• is grokkable. One of the biggest issues people have with systemd is that because it's so monstrously complex, seemingly only a highly skilled team of developers could maintain it. uselessd does not strive to encompass all the major aspects of your operating system, and we believe this makes for a cleaner "userspace building block."
  • has a cool logo.

Timothy Miller 09-19-2014 09:54 PM

I applaud someone for taking the general code of systemd and making something significantly more streamlined from it, however, at this point with how many teams have already integrated systemd into their distro, and the fact that one of the linux big names obviously will not abandon it, I'm not sure if this will get any mainstream traction. Which is a pity.

DavidMcCann 09-20-2014 01:55 PM

I first I thought this was a joke. Then I asked whether I'd really trust my computer to a piece of software produced by a single developer and unsupported by any distribution. Then I wondered if it was a joke…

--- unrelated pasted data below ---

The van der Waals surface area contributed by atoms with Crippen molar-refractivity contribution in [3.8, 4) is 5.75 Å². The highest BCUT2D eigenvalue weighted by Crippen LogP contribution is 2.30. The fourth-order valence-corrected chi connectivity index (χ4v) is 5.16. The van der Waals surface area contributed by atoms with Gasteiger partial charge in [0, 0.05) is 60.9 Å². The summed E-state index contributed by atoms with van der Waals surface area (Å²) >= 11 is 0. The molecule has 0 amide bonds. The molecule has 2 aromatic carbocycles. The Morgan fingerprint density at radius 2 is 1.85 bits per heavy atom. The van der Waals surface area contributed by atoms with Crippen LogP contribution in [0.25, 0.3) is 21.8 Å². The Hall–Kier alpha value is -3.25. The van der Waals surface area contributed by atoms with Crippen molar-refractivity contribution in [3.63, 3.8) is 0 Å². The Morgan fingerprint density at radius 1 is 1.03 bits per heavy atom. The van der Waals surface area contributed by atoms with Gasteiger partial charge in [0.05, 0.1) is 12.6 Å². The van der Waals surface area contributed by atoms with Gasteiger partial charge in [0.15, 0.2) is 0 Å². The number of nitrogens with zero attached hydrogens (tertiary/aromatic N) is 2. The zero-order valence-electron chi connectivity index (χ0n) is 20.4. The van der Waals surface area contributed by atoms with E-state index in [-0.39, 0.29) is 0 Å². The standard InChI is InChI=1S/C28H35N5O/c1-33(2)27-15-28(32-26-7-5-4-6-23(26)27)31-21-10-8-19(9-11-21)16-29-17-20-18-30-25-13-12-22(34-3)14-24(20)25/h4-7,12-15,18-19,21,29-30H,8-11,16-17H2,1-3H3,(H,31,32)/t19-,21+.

astrogeek 09-20-2014 02:27 PM

I followed the link(s) and actually read what was on offer. Whether one developer or a team, I think it is a worthwhile effort if only to set some kind of boundary condition to answer how little systemd is going to be necessary to continue with Linux. But I think this particular guy does himself a disservice in his presentation - it is a serious effort but as others have noted, it comes off as maybe a joke when you visit the webpage. He should make it more clear that it is a serious undertaking earlier in the page.

I have added it to my own list of systemd-avoidance information resources but will not likely try to install or use it at this time.